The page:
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The Book You Wish Your Parents Had Read (and Your Children Will Be Glad That You Did)

Sound parenting advice based on psychology

By Philippa Perry
12-minute read
Audio available
The Book You Wish Your Parents Had Read (and Your Children Will Be Glad That You Did) by Philippa Perry

The Book You Wish Your Parents Had Read (and Your Children Will Be Glad That You Did) (2019) is exactly what it sounds like: a book on raising children and a trove of practical knowledge that you can’t help thinking your childhood would have benefited from. Spotlighting mental health and emotional development, this book takes an alternative approach to parenting that’s apt for our modern world.

  • Parents who want to improve their kid’s childhood
  • Parents-to-be wishing to reduce the learning curve
  • Your inner child

Philippa Perry is a British psychotherapist and author. Her previous books include Couch Fiction: A Graphic Tale of Psychotherapy (2010) and How to Stay Sane (2012).

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The Book You Wish Your Parents Had Read (and Your Children Will Be Glad That You Did)

By Philippa Perry
  • Read in 12 minutes
  • Audio & text available
  • Contains 7 key ideas
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The Book You Wish Your Parents Had Read (and Your Children Will Be Glad That You Did) by Philippa Perry
Synopsis

The Book You Wish Your Parents Had Read (and Your Children Will Be Glad That You Did) (2019) is exactly what it sounds like: a book on raising children and a trove of practical knowledge that you can’t help thinking your childhood would have benefited from. Spotlighting mental health and emotional development, this book takes an alternative approach to parenting that’s apt for our modern world.

Key idea 1 of 7

Our reactions as parents are closely tied to our childhood.

Becoming a parent is overwhelming, and it can make us feel completely inadequate and inexperienced – a bit like we’ve undertaken a high-flying job for which we’re not fully qualified. But that’s not the case. All new parents possess a wealth of personal experience with parenting – not from a mom or dad’s point of view, but from a child’s. We were all children once, and to understand the present we must understand the past.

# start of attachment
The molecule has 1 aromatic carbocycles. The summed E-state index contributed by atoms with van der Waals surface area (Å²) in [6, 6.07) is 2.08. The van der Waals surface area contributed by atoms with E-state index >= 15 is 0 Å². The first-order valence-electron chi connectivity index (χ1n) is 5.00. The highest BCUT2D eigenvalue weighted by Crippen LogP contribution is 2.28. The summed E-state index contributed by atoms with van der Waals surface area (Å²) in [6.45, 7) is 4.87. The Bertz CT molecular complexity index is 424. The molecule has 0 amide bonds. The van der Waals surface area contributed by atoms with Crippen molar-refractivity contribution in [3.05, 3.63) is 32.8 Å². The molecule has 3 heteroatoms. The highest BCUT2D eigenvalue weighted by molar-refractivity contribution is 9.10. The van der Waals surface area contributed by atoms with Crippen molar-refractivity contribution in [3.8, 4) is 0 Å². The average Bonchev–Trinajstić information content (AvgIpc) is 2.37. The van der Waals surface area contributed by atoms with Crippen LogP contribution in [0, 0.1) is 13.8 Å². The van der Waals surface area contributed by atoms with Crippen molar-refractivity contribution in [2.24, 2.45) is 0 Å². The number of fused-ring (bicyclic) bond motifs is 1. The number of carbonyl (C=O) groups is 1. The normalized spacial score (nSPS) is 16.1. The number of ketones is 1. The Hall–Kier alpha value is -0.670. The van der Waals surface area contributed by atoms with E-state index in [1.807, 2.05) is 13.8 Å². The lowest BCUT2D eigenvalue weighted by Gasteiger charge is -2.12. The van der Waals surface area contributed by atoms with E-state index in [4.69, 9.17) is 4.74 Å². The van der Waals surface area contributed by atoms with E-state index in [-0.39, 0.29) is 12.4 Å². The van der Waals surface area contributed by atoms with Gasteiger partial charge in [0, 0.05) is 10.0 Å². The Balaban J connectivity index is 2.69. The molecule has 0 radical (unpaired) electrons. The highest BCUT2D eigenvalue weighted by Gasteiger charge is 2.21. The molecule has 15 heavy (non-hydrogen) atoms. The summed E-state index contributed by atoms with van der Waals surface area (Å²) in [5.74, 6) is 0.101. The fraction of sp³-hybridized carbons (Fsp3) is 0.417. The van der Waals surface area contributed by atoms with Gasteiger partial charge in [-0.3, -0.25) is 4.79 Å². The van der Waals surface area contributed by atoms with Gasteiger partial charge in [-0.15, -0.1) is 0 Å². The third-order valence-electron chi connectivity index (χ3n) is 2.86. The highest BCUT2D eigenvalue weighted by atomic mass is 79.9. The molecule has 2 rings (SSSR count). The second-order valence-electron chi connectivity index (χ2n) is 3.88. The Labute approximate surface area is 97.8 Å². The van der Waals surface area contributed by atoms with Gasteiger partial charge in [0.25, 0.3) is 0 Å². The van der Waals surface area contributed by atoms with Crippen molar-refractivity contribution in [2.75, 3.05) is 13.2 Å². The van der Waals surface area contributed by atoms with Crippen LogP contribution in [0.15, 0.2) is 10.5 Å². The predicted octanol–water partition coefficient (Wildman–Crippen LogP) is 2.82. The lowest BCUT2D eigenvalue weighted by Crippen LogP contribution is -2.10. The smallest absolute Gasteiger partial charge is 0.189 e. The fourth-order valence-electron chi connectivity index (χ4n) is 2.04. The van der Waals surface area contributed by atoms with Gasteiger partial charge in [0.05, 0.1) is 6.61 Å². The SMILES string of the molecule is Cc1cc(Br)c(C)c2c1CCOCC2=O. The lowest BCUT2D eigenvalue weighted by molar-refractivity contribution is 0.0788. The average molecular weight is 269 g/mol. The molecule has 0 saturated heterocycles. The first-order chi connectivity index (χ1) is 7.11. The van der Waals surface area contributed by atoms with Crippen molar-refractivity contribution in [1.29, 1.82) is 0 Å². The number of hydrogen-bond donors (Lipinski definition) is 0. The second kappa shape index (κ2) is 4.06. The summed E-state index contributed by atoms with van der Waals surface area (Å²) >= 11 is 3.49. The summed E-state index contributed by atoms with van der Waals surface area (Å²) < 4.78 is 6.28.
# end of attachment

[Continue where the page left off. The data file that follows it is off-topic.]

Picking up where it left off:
In other words, in order to comprehend our child’s behavioral patterns, we need to take a closer look at the biggest influence in their life – ourselves. We are their first and most influential role model, so we have to understand ourselves before we can understand our children.

And if there’s one thing that negatively affects our parent-child relationships more than any other, it’s our own experiences as children. The associations we formed in this period have a huge impact on our emotional reactions and parenting style.

A great example of this comes from Oskar, one of the author’s clients. He found that, whenever his 18-month-old son left his food uneaten or dropped it on the floor, he felt anger bubble up inside of him. After doing some probing into his own childhood with the help of the author, Oskar discovered the reason – the same behavior would have earned him a sharp rap on the knuckles and being dismissed from the room by his own parents. Oskar was letting his childhood experiences cloud his parenting.

Thankfully, there’s a way to deprogram these patterns of negative reaction in ourselves.

To get there, though, you’ll need to unpack your own childhood and examine the positive and negative events that stick out in your memory. Think about your emotional reactions – how did you feel about the way you were treated then, and how do you feel about it now? Having a deep understanding of these childhood experiences and their emotional consequences is one of the most effective tools for compassionate parenting.

When raising children, you should also use the appearance of negatively charged emotions in yourself as a warning signal. Parents often react with anger or frustration at specific incidents because the brain is subconsciously protecting us from the feelings of longing, jealousy or humiliation we felt as children.

By using anger or frustration as signals that we need to investigate our childhood, we can start working toward ditching those negative overreactions and instead empathizing with our child. Ultimately, we can grow into the considerate parents that we want to be.

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